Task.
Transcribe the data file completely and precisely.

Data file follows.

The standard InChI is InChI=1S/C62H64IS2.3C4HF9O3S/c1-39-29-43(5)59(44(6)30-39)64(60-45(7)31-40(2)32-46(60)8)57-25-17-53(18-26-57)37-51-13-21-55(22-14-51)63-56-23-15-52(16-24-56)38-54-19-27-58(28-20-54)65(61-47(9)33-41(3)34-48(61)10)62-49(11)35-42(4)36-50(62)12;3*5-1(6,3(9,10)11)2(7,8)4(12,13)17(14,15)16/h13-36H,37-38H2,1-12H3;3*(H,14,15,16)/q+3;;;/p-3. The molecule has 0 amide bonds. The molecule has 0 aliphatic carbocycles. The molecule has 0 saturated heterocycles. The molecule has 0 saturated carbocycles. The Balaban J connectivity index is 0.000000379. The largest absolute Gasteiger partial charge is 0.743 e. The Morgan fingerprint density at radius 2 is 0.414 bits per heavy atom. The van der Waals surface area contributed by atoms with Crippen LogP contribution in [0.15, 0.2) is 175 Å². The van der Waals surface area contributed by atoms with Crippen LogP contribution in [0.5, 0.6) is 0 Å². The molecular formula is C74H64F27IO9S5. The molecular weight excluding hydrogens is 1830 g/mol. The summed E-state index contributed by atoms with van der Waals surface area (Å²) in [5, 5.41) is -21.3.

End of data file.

The standard InChI is InChI=1S/C62H64IS2.3C4HF9O3S/c1-39-29-43(5)59(44(6)30-39)64(60-45(7)31-40(2)32-46(60)8)57-25-17-53(18-26-57)37-51-13-21-55(22-14-51)63-56-23-15-52(16-24-56)38-54-19-27-58(28-20-54)65(61-47(9)33-41(3)34-48(61)10)62-49(11)35-42(4)36-50(62)12;3*5-1(6,3(9,10)11)2(7,8)4(12,13)17(14,15)16/h13-36H,37-38H2,1-12H3;3*(H,14,15,16)/q+3;;;/p-3. The molecule has 0 amide bonds. The molecule has 0 aliphatic carbocycles. The molecule has 0 saturated heterocycles. The molecule has 0 saturated carbocycles. The Balaban J connectivity index is 0.000000379. The largest absolute Gasteiger partial charge is 0.743 e. The Morgan fingerprint density at radius 2 is 0.414 bits per heavy atom. The van der Waals surface area contributed by atoms with Crippen LogP contribution in [0.15, 0.2) is 175 Å². The van der Waals surface area contributed by atoms with Crippen LogP contribution in [0.5, 0.6) is 0 Å². The molecular formula is C74H64F27IO9S5. The molecular weight excluding hydrogens is 1830 g/mol. The summed E-state index contributed by atoms with van der Waals surface area (Å²) in [5, 5.41) is -21.3.